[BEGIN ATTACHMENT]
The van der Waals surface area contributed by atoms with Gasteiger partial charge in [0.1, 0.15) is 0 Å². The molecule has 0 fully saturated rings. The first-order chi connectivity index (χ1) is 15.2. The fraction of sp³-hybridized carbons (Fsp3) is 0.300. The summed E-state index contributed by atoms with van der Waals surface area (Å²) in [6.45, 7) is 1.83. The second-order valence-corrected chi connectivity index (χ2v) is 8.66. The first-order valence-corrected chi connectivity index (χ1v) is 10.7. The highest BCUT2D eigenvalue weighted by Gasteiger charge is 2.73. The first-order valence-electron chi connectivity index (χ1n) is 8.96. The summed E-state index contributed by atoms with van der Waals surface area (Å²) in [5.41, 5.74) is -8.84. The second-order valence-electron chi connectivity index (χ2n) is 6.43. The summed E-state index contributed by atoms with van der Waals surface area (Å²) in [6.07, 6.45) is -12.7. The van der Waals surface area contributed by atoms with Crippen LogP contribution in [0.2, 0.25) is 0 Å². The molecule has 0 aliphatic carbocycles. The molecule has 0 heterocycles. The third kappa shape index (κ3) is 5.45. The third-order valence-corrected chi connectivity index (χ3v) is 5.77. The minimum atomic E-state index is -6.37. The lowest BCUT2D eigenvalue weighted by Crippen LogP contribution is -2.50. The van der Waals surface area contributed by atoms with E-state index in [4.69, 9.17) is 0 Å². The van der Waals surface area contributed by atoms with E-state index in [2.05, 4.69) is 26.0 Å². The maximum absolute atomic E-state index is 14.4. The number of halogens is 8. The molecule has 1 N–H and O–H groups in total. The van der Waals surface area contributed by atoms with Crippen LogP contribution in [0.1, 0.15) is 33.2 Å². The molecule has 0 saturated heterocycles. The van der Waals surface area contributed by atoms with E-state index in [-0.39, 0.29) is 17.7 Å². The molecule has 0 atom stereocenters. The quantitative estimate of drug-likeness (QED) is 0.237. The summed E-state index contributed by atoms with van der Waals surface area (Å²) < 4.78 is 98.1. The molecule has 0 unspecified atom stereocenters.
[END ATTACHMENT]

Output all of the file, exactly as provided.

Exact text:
The van der Waals surface area contributed by atoms with Gasteiger partial charge in [0.1, 0.15) is 0 Å². The molecule has 0 fully saturated rings. The first-order chi connectivity index (χ1) is 15.2. The fraction of sp³-hybridized carbons (Fsp3) is 0.300. The summed E-state index contributed by atoms with van der Waals surface area (Å²) in [6.45, 7) is 1.83. The second-order valence-corrected chi connectivity index (χ2v) is 8.66. The first-order valence-corrected chi connectivity index (χ1v) is 10.7. The highest BCUT2D eigenvalue weighted by Gasteiger charge is 2.73. The first-order valence-electron chi connectivity index (χ1n) is 8.96. The summed E-state index contributed by atoms with van der Waals surface area (Å²) in [5.41, 5.74) is -8.84. The second-order valence-electron chi connectivity index (χ2n) is 6.43. The summed E-state index contributed by atoms with van der Waals surface area (Å²) in [6.07, 6.45) is -12.7. The van der Waals surface area contributed by atoms with Crippen LogP contribution in [0.2, 0.25) is 0 Å². The molecule has 0 aliphatic carbocycles. The molecule has 0 heterocycles. The third kappa shape index (κ3) is 5.45. The third-order valence-corrected chi connectivity index (χ3v) is 5.77. The minimum atomic E-state index is -6.37. The lowest BCUT2D eigenvalue weighted by Crippen LogP contribution is -2.50. The van der Waals surface area contributed by atoms with E-state index in [4.69, 9.17) is 0 Å². The van der Waals surface area contributed by atoms with E-state index in [2.05, 4.69) is 26.0 Å². The maximum absolute atomic E-state index is 14.4. The number of halogens is 8. The molecule has 1 N–H and O–H groups in total. The van der Waals surface area contributed by atoms with Crippen LogP contribution in [0.1, 0.15) is 33.2 Å². The molecule has 0 saturated heterocycles. The van der Waals surface area contributed by atoms with E-state index in [-0.39, 0.29) is 17.7 Å². The molecule has 0 atom stereocenters. The quantitative estimate of drug-likeness (QED) is 0.237. The summed E-state index contributed by atoms with van der Waals surface area (Å²) < 4.78 is 98.1. The molecule has 0 unspecified atom stereocenters.